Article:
Sunday, August 29, 2010
Friday, August 27, 2010
Monday, August 23, 2010
Sunday, August 22, 2010
The LORD is with me like a dread champion - Jeremiah the Prophet (20:11).
Friday, August 20, 2010
The Apostle Paul repeatedly used sarcasm in his letters to the churches, especially the sick churches. For examples see 1 Corinthians 4, 6, & 9.
John the Baptizer used sarcasm. See Matthew 3 & Luke 3.
Jesus used sarcasm. When speaking to the Pharisees, for example, the Lord would often ask them the biting question, Have you not read . . . ? It was His ironic criticism of the "most learned" of Israel not knowing basic Old Testament truth (Mt 12 & 19; Mk 12). He spoke the same way to Nicodemus, a Pharisee himself (Jn 3). I imagine there was sarcasm in Jesus' voice when he asked, Have I been so long with you, and yet you have not come to know Me, Philip? He who has seen Me has seen the Father; how can you say, "Show us the Father"? And the examples could continue. But let me summarize.
Sarcasm, like many devices, is good when used to make much of God and the Word of God. It is not good when used to make much of ourselves and our opinions. By sarcastic comments, people are insulted and shown to be less than they think. When the aim of this is to show someone, with love and sobriety, his ignorance of God, it may be useful. It's a form of correction. But when it is used to exalt self in the presence of others by showing their weaknesses next to our own strengths, it is unloving and selfish and sinful. Blessed is the person with the wisdom to discern the moments when sarcasm is helpful.
Monday, August 16, 2010
Remember those who lead you, who have spoken the word of God to you, whose faith follow, considering the outcome of their conduct. Jesus Christ is the same yesterday, today, and forever. Hebrews 13:7f
Let the elders (pastors) who rule well be counted worthy of double honor (income), especially those who labor in the word and doctrine. for the Scripture says, "You shall not muzzle an ox while it treads out the grain," and "The laborer is worthy of his wages." 1 Timothy 5:17f
Sunday, August 15, 2010
It is not humble to be hesitant where God has been clear and plain.
Mark Dever, 9marks.org
Friday, August 13, 2010
Thursday, August 12, 2010
I carried the same Bible to class every day (Or on the days I went to class. I did do my share of skipping) and wrote in it the statements and questions I wanted to be sure to remember. Here are a few of the better words:
If you compare yourself to Christ, you'll be humble enough to be useful -- Dr Lanier in 4/02, SEBTS.
Our marriages are to be pictures of the way God is willing to treat us in Christ -- Dr Liederbach in 2/02, SEBTS.
Speaking to pastors, Act like a shepherd -- Dr Owens in 4/02, SEBTS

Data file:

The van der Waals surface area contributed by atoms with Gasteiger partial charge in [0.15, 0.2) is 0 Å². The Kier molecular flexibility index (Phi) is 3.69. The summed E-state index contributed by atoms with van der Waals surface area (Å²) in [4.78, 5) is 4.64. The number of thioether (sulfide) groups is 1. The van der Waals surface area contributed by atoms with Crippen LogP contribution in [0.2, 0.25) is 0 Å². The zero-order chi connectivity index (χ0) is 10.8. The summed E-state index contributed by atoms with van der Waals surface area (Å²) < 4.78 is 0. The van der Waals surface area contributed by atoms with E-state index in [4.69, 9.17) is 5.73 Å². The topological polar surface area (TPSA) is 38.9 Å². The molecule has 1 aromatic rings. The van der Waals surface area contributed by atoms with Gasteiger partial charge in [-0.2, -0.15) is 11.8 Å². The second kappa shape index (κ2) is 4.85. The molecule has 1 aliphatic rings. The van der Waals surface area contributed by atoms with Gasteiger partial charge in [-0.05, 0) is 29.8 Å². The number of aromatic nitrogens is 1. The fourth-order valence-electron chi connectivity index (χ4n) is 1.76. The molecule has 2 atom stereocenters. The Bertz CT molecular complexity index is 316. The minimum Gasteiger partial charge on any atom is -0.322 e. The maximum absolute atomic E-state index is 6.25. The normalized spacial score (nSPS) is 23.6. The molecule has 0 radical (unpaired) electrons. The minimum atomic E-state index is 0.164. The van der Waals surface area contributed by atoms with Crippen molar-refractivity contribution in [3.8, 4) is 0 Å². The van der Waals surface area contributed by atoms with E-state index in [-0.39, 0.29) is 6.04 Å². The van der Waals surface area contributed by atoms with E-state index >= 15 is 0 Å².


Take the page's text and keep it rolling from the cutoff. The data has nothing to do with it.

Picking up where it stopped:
Meekness is born in constant misrepresentation, like a piece of stiff, tough, hard leather that has been worked over and now, though soft, remains tough as old boots. Meekness has been illustrated by speaking of the broken horse; while before it was wild and dangerous, is now tame and useful. What's left out of that illustration is the tear in the horse's eye, because it has been genuinely bruised -- Not sure of the source. But it sounds like Dr Lanier, SEBTS.
Ministry comes from giftedness, not from position -- Dr Hammett in 11/97, SEBTS.
It's always easier to go back than to fight the fight before you -- Dr Owens in 4/02, SEBTS.
Just because something is figurative doesn't mean it's any less real -- Dr Walker in 3/96, MABTS.
The following 2 are my favorites; so simple, yet so profoundly biblical.
Keep your heart warm to the Lord -- Dr Dunavant (one of the happiest people I've ever known) in 4/95, MABTS.
Be content to follow God -- Dr Bill Murray [my all-time favorite professor, who, by the way, was a full-time engineer with a PhD in Greek and only taught, to my knowledge, one year at MABTS (1994-95). It seems that the administration preferred more domesticated employees. I am so thankful to have known him. He was brilliant and humble. He prayed for us and with us. He wept with those who wept and rejoiced with those who rejoiced. He spoke the truth in love which meant he sometimes challenged the establishment. What a gift he was to me in those days. Praise God for His sweet providence. I hope Dr Murray is somewhere today teaching Greek and, as a by-product, sound theology].
Some of you may look at the dates of the quotes and wonder how long I was in seminary. I was actually in only 3 years going full-time each semester (An MDiv requires 98 credit hours). But I transferred from MABTS to SEBTS halfway through because I like change. Then I dropped out of SEBTS several weeks into my final semester with only 14 credit hours remaining, mostly because I was angry. Never mind about what. Then, by God's kindness and providence, went back 4 years later to finish, which required an 18 credit hour semester. The challenge wasn't the course load (my final year in college I did 18 then 21 to get out in 4 years), but the second semester Hebrew class. I had taken first semester Hebrew 4 years earlier and had not made the effort to retain what I had learned. By the time it was all over I was so eager to be done that I didn't even show up to graduate. I played two rounds of golf instead and drank several of my favorite brew. I do not regret that decision.